As a result of our enrichment analysis, we found that mtPCDI-related genes were mainly enriched in various cellular processes, environmental information processing, and organismal systems. Of particular interest, our analysis uncovered a significant correlation between the high mtPCDI group and DNA replication, cell cycle, and other proliferation-related biological processes. These findings provide partial insight into the more unfavorable prognosis observed in this group.
One notable limitation of this study is the lack of in vitro or in vivo experiments to directly validate our findings. While we have extensively utilized bioinformatics analyses and computational methodologies, experimental validation remains an essential aspect of scientific research. In experiments could provide valuable insights into the functional implications of the observed patterns and strengthen the credibility of our results. Therefore, future research should focus on conducting targeted experiments that can corroborate and extend the observations from mtPCDI.
In conclusion, our findings have enabled us to construct a mtPCDI signature within the TCGA cohort, which we have further validated across five other external cohorts, demonstrating superior performance. Of particular importance, our mtPCDI maintains its status as the most potent prognostic indicator even following adjustment for potential confounding factors, surpassing established clinical models in predictive strength. Additionally, our investigation into the association between mtPCDI and immunomodulators, tumor microenvironment, and drug sensitivity provides valuable insights for future in-depth studies.
Availability of data and materials
The original contributions of our study have been reported in the article. Should you have any inquiries regarding our findings, please feel free to direct them to the corresponding author.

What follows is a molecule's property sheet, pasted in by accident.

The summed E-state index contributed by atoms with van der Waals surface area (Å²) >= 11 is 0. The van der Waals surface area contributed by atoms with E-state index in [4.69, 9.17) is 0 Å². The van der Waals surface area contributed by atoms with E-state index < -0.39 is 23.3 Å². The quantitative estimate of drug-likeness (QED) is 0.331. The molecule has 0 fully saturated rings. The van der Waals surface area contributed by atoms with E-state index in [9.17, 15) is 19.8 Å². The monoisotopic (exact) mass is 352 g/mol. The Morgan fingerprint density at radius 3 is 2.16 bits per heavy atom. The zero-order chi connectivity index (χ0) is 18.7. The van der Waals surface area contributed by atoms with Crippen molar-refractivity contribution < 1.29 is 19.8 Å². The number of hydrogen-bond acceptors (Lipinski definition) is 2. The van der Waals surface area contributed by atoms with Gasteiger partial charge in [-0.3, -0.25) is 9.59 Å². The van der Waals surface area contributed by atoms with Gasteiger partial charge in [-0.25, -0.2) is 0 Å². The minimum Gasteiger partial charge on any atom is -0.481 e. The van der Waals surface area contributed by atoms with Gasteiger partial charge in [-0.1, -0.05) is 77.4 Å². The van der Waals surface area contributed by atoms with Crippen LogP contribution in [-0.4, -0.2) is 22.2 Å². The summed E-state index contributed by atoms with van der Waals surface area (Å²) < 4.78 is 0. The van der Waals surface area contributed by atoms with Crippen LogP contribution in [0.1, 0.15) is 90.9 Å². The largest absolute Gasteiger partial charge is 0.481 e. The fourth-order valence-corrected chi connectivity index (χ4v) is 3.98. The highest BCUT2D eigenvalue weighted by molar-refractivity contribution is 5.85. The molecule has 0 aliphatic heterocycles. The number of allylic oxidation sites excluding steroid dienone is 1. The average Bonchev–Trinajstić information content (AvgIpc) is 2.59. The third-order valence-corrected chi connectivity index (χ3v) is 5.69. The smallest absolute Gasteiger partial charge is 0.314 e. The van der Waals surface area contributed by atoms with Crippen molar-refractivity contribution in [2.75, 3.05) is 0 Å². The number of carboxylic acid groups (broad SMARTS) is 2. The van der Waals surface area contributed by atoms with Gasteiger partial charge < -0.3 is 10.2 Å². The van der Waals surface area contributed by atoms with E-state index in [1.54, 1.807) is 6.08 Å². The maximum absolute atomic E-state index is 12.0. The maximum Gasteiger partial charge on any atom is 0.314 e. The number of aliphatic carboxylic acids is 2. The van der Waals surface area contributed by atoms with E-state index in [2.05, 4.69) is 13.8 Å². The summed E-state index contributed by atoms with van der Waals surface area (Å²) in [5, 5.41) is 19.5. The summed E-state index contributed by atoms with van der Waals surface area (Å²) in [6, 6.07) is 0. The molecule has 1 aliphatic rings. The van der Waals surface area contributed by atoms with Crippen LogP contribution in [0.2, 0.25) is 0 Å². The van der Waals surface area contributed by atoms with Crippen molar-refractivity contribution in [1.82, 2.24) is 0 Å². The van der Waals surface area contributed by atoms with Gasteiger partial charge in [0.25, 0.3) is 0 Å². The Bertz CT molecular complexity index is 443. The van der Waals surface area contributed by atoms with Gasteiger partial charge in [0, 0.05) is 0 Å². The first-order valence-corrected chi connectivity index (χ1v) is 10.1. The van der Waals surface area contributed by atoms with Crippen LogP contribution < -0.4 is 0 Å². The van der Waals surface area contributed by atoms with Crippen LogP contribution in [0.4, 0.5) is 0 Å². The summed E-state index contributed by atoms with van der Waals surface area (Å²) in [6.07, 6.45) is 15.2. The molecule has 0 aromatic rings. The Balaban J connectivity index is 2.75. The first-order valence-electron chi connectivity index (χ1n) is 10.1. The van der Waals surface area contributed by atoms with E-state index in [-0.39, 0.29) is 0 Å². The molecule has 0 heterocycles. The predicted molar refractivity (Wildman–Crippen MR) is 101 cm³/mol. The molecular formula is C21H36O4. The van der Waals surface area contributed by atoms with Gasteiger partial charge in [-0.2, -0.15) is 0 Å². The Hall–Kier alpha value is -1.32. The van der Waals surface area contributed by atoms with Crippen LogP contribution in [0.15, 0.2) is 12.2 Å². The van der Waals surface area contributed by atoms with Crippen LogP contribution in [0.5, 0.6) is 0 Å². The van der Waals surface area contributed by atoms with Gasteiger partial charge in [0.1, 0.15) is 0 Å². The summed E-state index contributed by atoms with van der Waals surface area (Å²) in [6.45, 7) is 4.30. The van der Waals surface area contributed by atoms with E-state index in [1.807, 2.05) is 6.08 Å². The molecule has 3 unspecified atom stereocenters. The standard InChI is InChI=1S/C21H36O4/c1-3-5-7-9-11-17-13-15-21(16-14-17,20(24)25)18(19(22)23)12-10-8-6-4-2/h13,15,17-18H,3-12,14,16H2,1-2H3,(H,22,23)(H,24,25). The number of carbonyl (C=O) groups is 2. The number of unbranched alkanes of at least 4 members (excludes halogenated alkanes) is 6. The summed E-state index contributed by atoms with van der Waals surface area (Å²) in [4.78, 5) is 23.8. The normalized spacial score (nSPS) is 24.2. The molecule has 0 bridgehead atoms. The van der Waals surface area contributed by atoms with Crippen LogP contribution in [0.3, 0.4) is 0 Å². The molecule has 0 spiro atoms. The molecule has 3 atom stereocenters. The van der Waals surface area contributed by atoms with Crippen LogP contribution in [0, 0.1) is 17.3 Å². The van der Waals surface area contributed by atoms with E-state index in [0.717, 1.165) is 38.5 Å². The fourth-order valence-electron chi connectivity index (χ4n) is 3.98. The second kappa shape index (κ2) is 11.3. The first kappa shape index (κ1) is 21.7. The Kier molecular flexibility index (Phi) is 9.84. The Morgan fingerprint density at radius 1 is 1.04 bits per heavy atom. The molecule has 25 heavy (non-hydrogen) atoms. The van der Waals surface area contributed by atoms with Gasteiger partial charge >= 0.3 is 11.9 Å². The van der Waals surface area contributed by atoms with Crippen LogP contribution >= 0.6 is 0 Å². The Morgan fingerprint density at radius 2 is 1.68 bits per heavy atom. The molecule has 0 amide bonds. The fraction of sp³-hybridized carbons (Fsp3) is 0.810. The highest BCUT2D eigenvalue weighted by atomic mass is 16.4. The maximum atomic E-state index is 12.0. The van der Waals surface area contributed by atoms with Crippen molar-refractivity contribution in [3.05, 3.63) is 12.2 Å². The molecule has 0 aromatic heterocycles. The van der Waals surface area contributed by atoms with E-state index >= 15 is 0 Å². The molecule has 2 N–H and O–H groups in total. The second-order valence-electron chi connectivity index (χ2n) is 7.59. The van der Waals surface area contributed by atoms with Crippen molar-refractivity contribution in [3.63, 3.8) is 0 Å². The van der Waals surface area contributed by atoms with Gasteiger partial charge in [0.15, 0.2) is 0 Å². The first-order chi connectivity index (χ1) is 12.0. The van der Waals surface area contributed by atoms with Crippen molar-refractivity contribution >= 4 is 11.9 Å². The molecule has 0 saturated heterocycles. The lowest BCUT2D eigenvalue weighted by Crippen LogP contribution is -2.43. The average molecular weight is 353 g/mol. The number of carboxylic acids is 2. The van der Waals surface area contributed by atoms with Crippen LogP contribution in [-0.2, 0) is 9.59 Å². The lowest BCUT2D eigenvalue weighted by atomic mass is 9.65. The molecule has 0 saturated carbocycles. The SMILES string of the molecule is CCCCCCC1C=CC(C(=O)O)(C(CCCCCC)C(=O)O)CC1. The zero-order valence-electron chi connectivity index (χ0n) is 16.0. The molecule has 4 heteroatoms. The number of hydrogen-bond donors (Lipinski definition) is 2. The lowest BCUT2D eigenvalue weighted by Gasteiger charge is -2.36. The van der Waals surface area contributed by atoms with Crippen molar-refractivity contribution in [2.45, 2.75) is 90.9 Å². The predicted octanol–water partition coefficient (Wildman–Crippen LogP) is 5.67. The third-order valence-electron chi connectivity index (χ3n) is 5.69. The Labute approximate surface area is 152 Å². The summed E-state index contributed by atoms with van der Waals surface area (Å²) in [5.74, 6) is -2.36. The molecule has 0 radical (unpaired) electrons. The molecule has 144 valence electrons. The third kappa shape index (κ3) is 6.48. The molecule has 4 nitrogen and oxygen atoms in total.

Mitochondria-associated programmed cell death index
Programmed cell death
Neutrophil extracellular trap
The Cancer Genome Atlas
Chinese Glioma Genome Atlas
Gene Expression Omnibus
Kyoto Encyclopedia of Genes and Genome
Pathway activity score
Cancer stem cells
Gusyatiner O, Hegi ME. Glioma epigenetics: from subclassification to novel treatment options. Semin Cancer Biol. 2018;51:50–8.
Schiff D, Van den Bent M, Vogelbaum MA, Wick W, Miller CR, Taphoorn M, Pope W, Brown PD, Platten M, Jalali R, et al. Recent developments and future directions in adult lower-grade gliomas: Society for Neuro-Oncology (SNO) and European Association of Neuro-Oncology (EANO) consensus. Neuro Oncol. 2019;21(7):837–53.
Nabors LB, Portnow J, Ahluwalia M, Baehring J, Brem H, Brem S, Butowski N, Campian JL, Clark SW, Fabiano AJ, et al. Central Nervous System Cancers, Version 3.2020, NCCN Clinical Practice Guidelines in Oncology. J Natl Compr Cancer Netw JNCCN. 2020;18(11):1537–70.
Traunwieser T, Kandels D, Pauls F, Pietsch T, Warmuth-Metz M, Bison B, Krauss J, Kortmann RD, Timmermann B, Thomale UW, et al. Long-term cognitive deficits in pediatric low-grade glioma (LGG) survivors reflect pretreatment conditions-report from the German LGG studies. Neurooncol Adv. 2020;2(1):vdaa094.